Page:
Meet Pete Buttigieg’s Foreign-Policy Mentor
Former Pentagon official and campaign veteran Doug Wilson is helping the U.S. presidential candidate stand out from the pack on foreign policy.
Doug Wilson, then-assistant secretary of defense for public affairs, speaks during a briefing on the repeal of "don't ask, don't tell" at the Pentagon on July 22, 2011. Brendan Smialowski/Getty Images
This is the first in a series of profiles of the people advising the 2020 Democratic field on foreign policy.
Doug Wilson was directing John Kerry’s presidential campaign in Arizona in 2004 when an energetic young campaign staffer caught his attention. Wilson, impressed by the staffer, recruited him to be an assistant for a venture back in Washington organizing conferences for emerging leaders.
Sixteen years later, that campaign worker, Pete Buttigieg, is in the midst of a long-shot presidential bid that has propelled him close to the front of the pack in the Democratic primaries. And Wilson, Buttigieg’s former supervisor—a veteran of the State Department, Defense Department, and eight Democratic campaigns—now serves as one of his top advisors on foreign policy.
In an interview with Foreign Policy, Wilson recalled picking Buttigieg out of a sheaf of resumes to work on the 2004 Kerry campaign for Arizona and quickly becoming impressed with his work. “The qualities that attracted me to him, that made me respect him, that made me think that this was a match [for the Kerry campaign job] are the same qualities that he’s bringing to the campaign,” he said. “He impressed everybody with the fact that he was a team player.”
Wilson now leads a team of experts, many of whom served in the Obama administration but yearn for a fresh face to run U.S. foreign policy rather than just a return to the Obama years. For example, the Buttigieg campaign stands for a more aggressive approach to tackling climate change and vows to replace the 2001-era war powers authorities that both the Obama and Trump administrations used to deploy forces at will in the Middle East without additional congressional approval.
Wilson shares another unique bond with Buttigieg as a trailblazer for LGBT issues: As the first openly gay Senate-confirmed Pentagon official, Wilson helped repeal the so-called “don’t ask, don’t tell” policy that barred openly gay people from serving in the U.S. military. It came two years after his protege joined the Navy Reserves, and three years before Buttigieg was called up to active duty service for a seven-month tour in Afghanistan.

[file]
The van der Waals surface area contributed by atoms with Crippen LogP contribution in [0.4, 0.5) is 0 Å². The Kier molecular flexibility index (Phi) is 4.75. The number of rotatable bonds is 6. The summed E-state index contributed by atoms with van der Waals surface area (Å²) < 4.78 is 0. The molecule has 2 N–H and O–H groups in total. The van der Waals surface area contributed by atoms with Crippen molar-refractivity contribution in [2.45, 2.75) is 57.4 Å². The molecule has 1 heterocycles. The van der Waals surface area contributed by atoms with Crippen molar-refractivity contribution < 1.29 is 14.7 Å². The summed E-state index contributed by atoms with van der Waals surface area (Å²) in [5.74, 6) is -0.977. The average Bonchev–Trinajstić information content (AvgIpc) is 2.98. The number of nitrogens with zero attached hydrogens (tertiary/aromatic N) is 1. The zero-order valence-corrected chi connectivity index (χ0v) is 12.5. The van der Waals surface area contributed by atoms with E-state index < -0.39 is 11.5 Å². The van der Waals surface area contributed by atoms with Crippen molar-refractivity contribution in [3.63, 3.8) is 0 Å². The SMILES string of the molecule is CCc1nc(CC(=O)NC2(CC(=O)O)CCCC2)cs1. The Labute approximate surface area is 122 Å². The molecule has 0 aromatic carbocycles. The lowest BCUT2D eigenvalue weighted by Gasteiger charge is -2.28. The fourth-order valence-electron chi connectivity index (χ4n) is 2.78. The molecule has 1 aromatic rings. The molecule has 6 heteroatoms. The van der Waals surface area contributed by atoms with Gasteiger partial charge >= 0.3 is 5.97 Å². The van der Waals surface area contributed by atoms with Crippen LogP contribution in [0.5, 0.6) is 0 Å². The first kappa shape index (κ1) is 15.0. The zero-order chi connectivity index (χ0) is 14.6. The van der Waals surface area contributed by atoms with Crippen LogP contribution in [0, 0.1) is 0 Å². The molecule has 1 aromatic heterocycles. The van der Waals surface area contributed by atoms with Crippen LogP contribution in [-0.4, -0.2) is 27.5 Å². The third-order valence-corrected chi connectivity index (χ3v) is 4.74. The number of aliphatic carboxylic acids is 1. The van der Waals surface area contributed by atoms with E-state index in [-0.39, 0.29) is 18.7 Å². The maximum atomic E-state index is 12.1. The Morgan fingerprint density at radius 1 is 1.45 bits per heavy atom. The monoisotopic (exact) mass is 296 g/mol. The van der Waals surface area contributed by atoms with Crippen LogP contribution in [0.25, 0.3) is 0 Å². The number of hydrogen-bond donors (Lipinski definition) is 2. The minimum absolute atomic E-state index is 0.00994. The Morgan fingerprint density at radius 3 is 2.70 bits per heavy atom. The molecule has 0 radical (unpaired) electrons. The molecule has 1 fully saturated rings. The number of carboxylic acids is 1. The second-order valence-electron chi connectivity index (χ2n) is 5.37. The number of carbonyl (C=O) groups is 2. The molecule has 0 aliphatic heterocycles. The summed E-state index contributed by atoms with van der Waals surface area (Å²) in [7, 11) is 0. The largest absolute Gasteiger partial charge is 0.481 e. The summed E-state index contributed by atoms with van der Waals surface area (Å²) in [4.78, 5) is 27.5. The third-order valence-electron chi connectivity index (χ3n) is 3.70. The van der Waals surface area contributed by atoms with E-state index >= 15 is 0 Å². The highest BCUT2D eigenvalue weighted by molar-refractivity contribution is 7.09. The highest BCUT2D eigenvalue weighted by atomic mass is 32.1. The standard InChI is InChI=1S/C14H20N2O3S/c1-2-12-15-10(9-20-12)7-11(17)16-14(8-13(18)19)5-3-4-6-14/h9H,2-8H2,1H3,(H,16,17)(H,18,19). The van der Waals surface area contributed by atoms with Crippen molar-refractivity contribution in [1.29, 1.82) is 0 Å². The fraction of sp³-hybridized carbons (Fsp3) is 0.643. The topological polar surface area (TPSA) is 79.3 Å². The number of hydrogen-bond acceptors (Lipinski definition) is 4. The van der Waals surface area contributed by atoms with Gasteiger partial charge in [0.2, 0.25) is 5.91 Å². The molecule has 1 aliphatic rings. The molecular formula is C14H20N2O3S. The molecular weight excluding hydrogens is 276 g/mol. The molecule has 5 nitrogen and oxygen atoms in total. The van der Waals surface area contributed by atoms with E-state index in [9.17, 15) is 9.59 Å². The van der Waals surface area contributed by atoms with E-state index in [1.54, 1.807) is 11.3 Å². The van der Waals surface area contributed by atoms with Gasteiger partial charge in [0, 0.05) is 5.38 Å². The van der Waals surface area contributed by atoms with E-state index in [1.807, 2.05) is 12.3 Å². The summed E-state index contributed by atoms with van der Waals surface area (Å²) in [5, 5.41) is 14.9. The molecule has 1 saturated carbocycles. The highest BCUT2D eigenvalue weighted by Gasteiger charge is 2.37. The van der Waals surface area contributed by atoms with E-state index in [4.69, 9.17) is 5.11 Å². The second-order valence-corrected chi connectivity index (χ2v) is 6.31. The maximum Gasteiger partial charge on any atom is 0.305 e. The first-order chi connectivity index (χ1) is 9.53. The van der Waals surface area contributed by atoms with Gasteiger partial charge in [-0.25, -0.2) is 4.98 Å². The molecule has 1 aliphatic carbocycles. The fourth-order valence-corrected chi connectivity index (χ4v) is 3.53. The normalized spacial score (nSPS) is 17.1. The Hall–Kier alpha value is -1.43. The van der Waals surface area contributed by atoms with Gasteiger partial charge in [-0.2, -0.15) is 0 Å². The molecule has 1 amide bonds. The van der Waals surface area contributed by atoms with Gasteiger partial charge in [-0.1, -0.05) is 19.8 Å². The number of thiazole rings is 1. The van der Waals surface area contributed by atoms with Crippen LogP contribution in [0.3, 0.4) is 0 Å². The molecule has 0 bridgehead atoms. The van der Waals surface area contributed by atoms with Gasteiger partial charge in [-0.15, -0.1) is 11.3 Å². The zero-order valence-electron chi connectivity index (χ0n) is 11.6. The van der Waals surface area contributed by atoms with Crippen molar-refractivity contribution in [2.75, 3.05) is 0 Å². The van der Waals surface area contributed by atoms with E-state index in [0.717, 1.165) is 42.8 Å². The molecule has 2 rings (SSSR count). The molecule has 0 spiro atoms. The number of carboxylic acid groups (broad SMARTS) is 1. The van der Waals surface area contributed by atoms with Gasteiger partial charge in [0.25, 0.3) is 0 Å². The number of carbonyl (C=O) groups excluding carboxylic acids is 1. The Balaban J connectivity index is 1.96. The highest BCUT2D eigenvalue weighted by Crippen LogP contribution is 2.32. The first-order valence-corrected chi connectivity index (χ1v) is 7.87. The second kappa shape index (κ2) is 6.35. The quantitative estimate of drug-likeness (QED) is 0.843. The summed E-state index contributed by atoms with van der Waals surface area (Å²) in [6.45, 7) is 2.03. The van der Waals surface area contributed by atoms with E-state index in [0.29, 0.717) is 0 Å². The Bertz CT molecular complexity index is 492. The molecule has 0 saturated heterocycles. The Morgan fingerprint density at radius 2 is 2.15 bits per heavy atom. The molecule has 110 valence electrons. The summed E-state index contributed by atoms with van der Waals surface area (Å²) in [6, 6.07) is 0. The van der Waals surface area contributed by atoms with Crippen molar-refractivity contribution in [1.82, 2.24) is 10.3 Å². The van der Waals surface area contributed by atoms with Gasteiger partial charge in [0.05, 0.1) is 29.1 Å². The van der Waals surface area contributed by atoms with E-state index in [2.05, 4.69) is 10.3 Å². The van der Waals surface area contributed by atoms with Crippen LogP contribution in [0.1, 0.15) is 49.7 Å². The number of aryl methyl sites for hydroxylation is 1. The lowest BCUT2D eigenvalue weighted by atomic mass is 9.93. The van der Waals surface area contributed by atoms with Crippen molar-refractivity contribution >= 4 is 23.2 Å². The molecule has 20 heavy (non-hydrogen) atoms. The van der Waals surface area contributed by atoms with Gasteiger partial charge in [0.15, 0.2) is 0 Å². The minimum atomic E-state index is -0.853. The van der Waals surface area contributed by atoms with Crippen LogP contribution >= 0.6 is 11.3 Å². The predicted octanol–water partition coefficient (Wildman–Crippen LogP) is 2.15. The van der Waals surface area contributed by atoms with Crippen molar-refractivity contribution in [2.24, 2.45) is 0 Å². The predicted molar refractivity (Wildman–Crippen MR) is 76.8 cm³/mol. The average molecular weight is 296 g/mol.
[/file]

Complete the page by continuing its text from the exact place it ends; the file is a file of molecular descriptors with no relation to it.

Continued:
It was only later, after Wilson met and befriended Buttigieg, that he learned the former mayor—the first openly gay candidate to mount a major presidential campaign—“had been on the same personal journey I had been on years before,” he recalled.
Foreign policy often plays a peripheral issue in elections, particularly primaries, where issues closer to home, such as health care and the economy, drive the campaigns. At a Democratic debate on Wednesday night, Buttigieg locked horns with Sen. Amy Klobuchar, another presidential hopeful fighting for the center-left vote. But outside of a bitter exchange between the two over Klobuchar failing to remember the name of the president of Mexico, foreign-policy issues received virtually no attention.
As the election date in November approaches, however, top candidates vying for the Democratic nomination are already solidifying teams of foreign-policy advisors to help craft their campaign platforms and respond to major foreign-policy developments as they arise.
Election day is far off, but the candidates’ teams of expert volunteers give insights into their foreign-policy priorities. They also offer a glimpse into what a candidate’s administration would look like if they were elected. Oftentimes, it is the campaign advisors and volunteers who secure influential positions in the White House, State Department, Pentagon, and other federal agencies in the early days of an administration.
Andrew Albertson, the executive director of the nonprofit advocacy group Foreign Policy for America, said not to discount the importance of foreign policy in the 2020 election cycle. “Americans are so weary of conflict and the next war we might purposefully or inadvertently find ourselves in,” he said. “I think people underestimate the degree to which this really could turn out to be a foreign policy election.”
Wilson’s journey to becoming one of Buttigieg’s most influential advisors comes from decades of experience in both foreign-policy making and campaigning for Democratic candidates. Buttigieg, a former mayor of South Bend, Indiana, and an Afghanistan War veteran, lacks some of the foreign-policy credentials of other Democratic presidential contenders, such as former Vice President Joe Biden and Sens. Bernie Sanders and Elizabeth Warren, who have each served in the Senate on committees that oversee key aspects of U.S. foreign policy.